So, as you can see, the dog for which the story is named after doesn’t really play a part in the film at all. If anything, the dog is more of a symbol of survival than a character in his own film. For a good portion of the story, Sounder is actually absent, having fled to the woods after being injured during Nathan’s arrest. Though David is heartbroken that Sounder ran away, Nathan tells him that he’ll return once his wounds have healed – not unlike how Nathan returns to his own family after his time away at the labor camp.
When you look at this simple story next to the other films nominated for Best Picture this year, it’s hard to make a case for Sounder; however, it’s important to note that Sounder was a bit of a welcome antidote after the huge wave of black exploitation films that seemed to be sweeping the 70s. For many viewers, Sounder gave a valid and honest look at the black experience in America, while also showcasing a strong, resilient black family.
For that reason, Sounder was one of the top 20 highest-grossing films of 1972. It also became the first film to have black leads both nominated for top Oscars (Best Actor [Winfield] and Best Actress [Tyson]).
Yet, the movie’s not flawless. Some of the dialogue sounds as if characters are reading straight from the book and the movie overall suffers due to its unfocused storytelling…but it’s still a powerful portrayal of the black experience in America, as well as the power of hope – hope that an education will save young David – hope that a fruitful crop yield will mean an easier life for this struggling family – and hope that life, in general, will only get better for the generations still to come.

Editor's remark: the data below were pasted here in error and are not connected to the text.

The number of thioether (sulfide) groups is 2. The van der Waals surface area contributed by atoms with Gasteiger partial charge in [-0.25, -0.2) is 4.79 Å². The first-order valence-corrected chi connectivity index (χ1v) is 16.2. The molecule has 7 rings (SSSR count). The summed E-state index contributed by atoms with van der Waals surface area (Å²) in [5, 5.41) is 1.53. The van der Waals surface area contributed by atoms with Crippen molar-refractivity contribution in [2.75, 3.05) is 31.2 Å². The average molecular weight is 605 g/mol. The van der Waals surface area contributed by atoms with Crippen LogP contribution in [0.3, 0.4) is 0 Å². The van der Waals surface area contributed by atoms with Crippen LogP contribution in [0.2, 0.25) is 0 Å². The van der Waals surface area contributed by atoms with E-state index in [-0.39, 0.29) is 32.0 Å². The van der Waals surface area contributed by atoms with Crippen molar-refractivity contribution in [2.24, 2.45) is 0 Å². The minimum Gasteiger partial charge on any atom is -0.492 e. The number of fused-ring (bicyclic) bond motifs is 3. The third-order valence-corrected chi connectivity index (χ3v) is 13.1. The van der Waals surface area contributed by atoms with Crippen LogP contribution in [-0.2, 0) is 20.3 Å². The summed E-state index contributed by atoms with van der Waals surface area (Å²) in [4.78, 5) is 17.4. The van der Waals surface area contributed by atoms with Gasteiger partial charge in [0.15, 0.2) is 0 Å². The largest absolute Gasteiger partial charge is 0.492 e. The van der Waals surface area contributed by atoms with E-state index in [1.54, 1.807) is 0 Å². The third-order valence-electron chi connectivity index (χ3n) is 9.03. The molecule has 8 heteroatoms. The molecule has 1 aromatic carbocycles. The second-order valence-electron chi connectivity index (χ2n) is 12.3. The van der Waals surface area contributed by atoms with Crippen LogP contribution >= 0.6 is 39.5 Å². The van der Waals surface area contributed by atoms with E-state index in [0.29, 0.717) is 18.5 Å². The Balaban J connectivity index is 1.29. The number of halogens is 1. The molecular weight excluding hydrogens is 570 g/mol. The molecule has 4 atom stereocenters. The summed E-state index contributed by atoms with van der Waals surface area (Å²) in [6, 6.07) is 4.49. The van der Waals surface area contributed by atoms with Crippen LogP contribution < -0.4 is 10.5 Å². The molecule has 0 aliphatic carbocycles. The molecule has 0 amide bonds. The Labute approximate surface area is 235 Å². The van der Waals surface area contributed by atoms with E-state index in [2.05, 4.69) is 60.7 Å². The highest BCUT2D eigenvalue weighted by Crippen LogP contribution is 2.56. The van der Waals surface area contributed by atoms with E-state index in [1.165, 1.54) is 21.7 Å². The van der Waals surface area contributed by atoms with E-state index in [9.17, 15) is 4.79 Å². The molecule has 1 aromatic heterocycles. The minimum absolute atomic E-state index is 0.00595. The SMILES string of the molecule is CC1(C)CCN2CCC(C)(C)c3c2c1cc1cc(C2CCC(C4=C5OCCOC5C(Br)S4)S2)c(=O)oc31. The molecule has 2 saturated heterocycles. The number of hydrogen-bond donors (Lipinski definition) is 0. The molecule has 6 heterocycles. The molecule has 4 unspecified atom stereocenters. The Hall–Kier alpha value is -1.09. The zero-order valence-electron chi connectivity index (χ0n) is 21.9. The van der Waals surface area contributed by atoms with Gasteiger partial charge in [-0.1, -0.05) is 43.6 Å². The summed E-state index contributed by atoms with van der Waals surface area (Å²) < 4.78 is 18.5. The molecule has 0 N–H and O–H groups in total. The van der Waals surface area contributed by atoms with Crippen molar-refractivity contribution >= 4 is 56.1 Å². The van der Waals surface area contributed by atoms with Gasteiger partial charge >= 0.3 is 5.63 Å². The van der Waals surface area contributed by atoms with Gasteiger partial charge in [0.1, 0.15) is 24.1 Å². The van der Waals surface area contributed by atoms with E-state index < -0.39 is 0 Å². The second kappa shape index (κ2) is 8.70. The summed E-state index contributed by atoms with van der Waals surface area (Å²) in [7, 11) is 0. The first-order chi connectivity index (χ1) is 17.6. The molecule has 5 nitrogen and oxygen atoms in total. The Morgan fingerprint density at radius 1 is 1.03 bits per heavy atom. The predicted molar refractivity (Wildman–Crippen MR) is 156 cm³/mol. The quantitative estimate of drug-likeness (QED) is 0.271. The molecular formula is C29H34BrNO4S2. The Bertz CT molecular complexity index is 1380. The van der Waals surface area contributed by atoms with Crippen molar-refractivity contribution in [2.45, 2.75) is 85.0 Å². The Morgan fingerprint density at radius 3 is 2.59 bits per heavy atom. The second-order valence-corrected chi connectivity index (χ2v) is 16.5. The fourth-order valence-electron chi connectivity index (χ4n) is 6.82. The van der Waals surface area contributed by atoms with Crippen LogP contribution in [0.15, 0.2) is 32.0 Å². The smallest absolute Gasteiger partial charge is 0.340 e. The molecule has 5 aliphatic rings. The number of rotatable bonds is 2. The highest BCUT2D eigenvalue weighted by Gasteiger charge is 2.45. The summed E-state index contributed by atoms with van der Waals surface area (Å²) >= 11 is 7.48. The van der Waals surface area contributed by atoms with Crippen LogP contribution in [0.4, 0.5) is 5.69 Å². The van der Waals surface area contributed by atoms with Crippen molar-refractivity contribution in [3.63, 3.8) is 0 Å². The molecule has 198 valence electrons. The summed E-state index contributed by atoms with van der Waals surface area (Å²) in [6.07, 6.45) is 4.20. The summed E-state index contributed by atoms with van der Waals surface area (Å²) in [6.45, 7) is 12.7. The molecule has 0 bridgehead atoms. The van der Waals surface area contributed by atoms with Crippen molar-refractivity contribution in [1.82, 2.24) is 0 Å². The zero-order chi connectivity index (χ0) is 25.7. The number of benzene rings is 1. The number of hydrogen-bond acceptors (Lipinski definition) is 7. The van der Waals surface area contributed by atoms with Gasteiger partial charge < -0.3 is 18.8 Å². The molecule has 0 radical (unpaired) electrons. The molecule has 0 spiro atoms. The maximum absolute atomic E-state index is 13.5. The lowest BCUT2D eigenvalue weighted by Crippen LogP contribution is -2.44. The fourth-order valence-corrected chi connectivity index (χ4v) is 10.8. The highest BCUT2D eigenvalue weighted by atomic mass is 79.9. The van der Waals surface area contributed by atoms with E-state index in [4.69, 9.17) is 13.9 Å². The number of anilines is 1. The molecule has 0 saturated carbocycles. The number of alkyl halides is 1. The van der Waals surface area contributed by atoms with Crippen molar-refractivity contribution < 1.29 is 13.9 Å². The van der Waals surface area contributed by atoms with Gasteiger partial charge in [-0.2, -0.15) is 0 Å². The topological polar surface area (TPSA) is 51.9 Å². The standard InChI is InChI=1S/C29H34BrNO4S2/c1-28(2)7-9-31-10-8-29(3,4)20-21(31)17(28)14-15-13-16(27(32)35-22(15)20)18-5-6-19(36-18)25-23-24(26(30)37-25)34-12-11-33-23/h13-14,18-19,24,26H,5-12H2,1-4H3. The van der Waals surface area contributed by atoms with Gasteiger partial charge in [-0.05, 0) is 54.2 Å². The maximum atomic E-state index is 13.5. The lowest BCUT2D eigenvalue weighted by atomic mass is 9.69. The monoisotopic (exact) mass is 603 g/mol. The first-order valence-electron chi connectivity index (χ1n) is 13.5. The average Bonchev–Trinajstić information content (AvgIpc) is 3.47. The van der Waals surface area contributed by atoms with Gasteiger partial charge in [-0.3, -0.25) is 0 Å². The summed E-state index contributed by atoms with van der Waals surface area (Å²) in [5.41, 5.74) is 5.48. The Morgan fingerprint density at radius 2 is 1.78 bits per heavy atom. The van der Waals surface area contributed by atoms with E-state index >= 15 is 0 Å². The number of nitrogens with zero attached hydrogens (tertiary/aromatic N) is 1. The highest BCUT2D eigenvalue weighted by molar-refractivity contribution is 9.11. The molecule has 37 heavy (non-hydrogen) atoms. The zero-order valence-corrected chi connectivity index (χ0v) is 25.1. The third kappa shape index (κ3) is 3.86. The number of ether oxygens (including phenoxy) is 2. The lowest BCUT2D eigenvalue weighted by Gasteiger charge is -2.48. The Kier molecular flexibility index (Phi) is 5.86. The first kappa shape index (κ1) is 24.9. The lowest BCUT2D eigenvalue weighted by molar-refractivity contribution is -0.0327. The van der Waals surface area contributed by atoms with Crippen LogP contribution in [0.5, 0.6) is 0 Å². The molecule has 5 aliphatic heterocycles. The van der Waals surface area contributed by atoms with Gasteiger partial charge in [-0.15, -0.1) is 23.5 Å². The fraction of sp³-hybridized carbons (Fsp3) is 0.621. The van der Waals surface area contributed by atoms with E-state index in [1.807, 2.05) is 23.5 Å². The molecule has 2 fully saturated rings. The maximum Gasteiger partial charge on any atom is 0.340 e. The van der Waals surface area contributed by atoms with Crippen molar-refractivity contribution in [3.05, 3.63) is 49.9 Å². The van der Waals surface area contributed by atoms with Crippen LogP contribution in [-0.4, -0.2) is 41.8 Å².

If you’re someone who doesn’t like movie musicals, this is the movie musical for you.
By the 1970s, movie musicals were exiting stage left, making room for the more dramatic films that dominated this controversial and explorative decade. Yet Cabaret would go on to receive 8 Academy Awards and be nominated for 2 others. So why was this film so popular? Simple. It’s a musical for people who hate musicals.
It seems that most people who dislike musicals do so because they’re not ‘realistic’ – meaning characters burst into song, regardless of time and place. In Cabaret, director Bob Fosse turns that on its head. All the songs in Cabaret appear completely natural – in that they’re all performed within the confines of the Kit Kat Club. Outside of the nightclub, Cabaret is all dramedy, exploring topics rarely discussed in popular musicals of the time, including: sex, profanity, homosexuality, bisexuality, anti-Semitism, abortion and, of course, Nazis.
While the decadent partygoers of 1930s Berlin experiment with song, dance and all manners of sexual couplings, Germany is experiencing the very beginnings of the Nazi party. The Kit Kat Club, which is home to American singer Sally Bowles (Liza Minnelli), offers refuge from the violent streets – not unlike the Moulin Rouge claim, “Outside it might be raining, but in here it’s entertaining!”
Sally knows she can sing and dance, but her real aspiration is to become an actress. When she’s not performing, she’s socializing, partying and sleeping her way to success – all while ignoring the politics that are seizing control of the country she’s called home for the last 3 months. To her, life is all about living in the moment. She refuses to take anything seriously – particularly Nazism – and her emotions and warmth comes off as theatrical. She’s “divinely decadent”, right down to her bright green nail polish.